A Dam between Death and Life - - a story of Ukrainian warrior Maryna Lanivska

April 20, 2023
This essay is written by Ukrainian warrior Maryna Lanivska. Age: 27 years. Code name: Smereka.
Photo credit: Maryna Lanivska

Maryna participated in the Anti-Terrorist Operation (ATO) and now serves in the Armed Forces of Ukraine in the aerial reconnaissance unit. In civilian life, she worked for the NGO "Veteran Hub" and taught the subject of "Defense of Ukraine."

A Dam between Death and Life

Our pickup isn't so much old as it is beat up. We were heading to another shattered village. Around the perimeter you can see the ends of rockets sticking out of the ground, but they're not what you need to worry about. 

We see a typical scene on the side of the road: soldiers changing a tire. 

Whenever shell fragments on the road pierced the tires again, we just had to be happy that we hadn't hit a mine. The flat tire gave the group time to drink a thermos of coffee, and eat some of the sandwiches, home-baked pastries, and other treats the locals would give them as they passed through the frontline villages.

An infantryman stops us, one of hundreds we've encountered on this journey.

His focused movements, ragged camouflage, and the layer of dust that had become a second skin. Where had I seen that look? Oh, I remember: in the mirror, when I have a chance to look at myself closely.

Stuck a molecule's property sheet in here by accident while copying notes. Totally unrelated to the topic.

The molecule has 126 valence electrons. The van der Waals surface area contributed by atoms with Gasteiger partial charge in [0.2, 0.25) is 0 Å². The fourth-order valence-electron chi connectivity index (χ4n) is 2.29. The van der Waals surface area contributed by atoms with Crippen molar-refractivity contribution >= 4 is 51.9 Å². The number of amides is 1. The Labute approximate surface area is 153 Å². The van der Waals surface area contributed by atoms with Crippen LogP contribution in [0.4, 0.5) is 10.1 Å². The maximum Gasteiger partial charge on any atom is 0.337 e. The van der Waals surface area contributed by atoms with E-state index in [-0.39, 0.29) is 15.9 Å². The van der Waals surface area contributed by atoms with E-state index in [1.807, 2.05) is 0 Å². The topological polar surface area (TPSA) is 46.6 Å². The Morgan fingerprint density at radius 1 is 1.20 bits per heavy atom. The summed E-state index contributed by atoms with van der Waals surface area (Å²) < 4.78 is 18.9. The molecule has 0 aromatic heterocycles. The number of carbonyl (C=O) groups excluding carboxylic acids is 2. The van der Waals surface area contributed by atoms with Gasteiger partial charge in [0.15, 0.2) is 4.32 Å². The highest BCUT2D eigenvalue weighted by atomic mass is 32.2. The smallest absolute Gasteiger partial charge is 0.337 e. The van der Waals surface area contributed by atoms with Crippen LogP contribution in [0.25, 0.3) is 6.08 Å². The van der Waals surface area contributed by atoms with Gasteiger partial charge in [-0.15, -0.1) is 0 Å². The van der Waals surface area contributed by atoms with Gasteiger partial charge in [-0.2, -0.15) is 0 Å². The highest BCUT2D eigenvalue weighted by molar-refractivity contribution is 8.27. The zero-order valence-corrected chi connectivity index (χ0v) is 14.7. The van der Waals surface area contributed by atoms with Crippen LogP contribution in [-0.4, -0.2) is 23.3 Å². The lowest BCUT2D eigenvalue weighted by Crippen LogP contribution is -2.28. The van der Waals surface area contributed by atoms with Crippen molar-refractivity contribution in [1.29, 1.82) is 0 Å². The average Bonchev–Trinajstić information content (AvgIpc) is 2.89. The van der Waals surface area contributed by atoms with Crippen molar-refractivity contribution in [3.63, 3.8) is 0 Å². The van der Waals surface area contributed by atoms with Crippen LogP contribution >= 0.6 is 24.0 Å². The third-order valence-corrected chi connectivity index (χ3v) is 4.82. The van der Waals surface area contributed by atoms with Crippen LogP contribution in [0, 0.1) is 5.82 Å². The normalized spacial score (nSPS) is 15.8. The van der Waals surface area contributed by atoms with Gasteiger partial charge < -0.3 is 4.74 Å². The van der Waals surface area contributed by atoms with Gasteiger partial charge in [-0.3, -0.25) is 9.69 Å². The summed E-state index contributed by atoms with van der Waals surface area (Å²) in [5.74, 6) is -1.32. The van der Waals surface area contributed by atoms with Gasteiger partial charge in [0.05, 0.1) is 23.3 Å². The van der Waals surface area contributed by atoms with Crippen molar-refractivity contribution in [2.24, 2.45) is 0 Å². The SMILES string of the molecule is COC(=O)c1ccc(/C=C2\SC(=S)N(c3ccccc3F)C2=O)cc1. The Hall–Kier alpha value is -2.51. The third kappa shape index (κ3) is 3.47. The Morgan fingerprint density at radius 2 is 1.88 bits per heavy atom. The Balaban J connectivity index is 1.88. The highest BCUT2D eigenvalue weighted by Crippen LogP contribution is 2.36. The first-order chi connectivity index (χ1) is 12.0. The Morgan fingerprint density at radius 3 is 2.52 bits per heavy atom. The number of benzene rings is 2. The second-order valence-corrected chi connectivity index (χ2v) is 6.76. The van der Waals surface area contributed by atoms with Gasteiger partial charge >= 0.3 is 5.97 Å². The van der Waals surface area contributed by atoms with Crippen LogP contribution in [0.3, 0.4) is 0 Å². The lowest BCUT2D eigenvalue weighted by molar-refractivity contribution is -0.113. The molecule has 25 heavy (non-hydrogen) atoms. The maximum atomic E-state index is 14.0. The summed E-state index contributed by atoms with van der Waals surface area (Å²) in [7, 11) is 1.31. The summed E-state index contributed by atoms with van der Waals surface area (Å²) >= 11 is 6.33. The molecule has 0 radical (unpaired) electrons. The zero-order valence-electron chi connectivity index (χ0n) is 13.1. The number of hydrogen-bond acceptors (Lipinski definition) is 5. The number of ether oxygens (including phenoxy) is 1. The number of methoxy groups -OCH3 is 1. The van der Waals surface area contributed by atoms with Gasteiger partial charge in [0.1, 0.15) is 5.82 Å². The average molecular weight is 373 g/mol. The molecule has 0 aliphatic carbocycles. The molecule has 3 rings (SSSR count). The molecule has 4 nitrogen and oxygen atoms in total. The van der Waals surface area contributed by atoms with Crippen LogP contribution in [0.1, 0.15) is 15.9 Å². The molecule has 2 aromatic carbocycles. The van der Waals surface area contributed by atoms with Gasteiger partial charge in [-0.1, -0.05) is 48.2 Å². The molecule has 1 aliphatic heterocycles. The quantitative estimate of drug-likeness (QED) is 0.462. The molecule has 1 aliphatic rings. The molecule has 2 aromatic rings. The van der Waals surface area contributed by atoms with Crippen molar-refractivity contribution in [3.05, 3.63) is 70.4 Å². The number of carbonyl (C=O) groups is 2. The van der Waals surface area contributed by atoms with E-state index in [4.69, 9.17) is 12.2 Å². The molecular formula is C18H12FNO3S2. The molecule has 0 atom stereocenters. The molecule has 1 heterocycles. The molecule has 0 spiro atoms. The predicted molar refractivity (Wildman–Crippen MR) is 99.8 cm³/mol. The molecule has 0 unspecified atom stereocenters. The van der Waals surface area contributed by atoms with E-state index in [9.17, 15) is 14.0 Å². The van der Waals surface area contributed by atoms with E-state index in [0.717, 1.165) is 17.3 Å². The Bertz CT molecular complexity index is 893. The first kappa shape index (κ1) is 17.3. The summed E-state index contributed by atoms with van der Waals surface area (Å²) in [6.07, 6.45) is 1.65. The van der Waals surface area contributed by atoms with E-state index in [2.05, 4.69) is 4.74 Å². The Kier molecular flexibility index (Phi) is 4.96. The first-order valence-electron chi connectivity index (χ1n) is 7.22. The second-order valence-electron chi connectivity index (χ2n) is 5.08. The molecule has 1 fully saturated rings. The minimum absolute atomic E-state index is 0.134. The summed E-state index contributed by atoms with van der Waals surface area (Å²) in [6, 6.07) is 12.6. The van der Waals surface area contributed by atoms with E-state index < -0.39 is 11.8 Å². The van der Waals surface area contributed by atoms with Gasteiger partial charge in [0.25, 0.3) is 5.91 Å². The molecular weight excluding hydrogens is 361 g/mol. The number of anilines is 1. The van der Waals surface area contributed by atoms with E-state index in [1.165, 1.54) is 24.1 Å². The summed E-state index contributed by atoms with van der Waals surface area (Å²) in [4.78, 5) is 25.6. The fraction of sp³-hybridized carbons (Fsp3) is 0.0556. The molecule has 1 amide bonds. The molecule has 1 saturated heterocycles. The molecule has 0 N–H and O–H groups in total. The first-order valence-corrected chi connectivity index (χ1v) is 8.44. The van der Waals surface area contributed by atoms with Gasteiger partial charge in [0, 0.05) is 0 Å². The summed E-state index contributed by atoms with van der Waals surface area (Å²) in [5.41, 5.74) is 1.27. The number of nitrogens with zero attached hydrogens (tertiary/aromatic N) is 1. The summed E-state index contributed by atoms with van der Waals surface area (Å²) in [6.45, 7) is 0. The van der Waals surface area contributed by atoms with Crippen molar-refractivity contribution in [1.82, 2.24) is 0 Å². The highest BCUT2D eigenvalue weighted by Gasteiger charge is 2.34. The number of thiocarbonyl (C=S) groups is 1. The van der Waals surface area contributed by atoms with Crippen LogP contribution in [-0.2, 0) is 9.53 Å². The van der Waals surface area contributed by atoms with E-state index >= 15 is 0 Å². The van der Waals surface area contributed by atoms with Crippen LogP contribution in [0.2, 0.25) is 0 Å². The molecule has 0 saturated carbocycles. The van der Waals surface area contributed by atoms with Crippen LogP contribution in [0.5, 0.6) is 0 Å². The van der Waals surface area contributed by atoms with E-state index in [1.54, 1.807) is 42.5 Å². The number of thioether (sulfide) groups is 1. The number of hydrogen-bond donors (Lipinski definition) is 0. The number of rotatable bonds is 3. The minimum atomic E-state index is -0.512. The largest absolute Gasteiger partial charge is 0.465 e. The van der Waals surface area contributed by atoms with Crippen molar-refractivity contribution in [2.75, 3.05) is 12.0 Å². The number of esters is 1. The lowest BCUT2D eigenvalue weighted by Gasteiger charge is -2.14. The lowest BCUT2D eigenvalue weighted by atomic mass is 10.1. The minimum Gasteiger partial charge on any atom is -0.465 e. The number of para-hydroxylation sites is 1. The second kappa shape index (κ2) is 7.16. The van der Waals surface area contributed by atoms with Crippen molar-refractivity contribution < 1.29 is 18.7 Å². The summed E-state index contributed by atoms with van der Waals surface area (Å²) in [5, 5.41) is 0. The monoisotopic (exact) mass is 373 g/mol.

"Slava Ukraini, guys! Oh... pardon me -- and ladies! Welcome to free Ukraine!"

"Heroiam slava! Are you alright here? Deploying?" I say.

"Yes, dear. Maybe you could wait a little while? The sappers haven't finished clearing it yet."

"We're following our guys. We'll try to be careful," I smile reassuringly.

"Hang on a second," he says, and waves over to one of his guys. "Mishania, hand me that grocery bag."

He smiles and pours me a bunch of treats, holding back tears. I share some of my simple treasure, too -- some chewing gum -- all I found in my backpack.

"Here we go, a message!" I grab my phone. "We're fine. We've entered... haven't detected any motherfuckers. Everyone safe."

"Superb! Let's bounce," says my fellow.

We're passing our units. Yesterday this was still ground "zero" (*the most forward positions). I feel like I  recognize the area: somewhere behind this strip of forest we were evacuating our guys after a tank attack.

On the other side of the field, beside the bank, my fiancé's group was getting out of their positions, tracked by a drone that was directing the fire of self-propelled artillery and "Grads" (*Soviet-era MRLS).

There are white vehicles with the wording "On the shield" (*a reference to the “with a shield or on a shield” saying originating from the Spartan culture) along the side of the road. Black bags with clasps lie in a row beside them. 

"Our boys are finally coming home." Did I just think that, or did I say it out loud?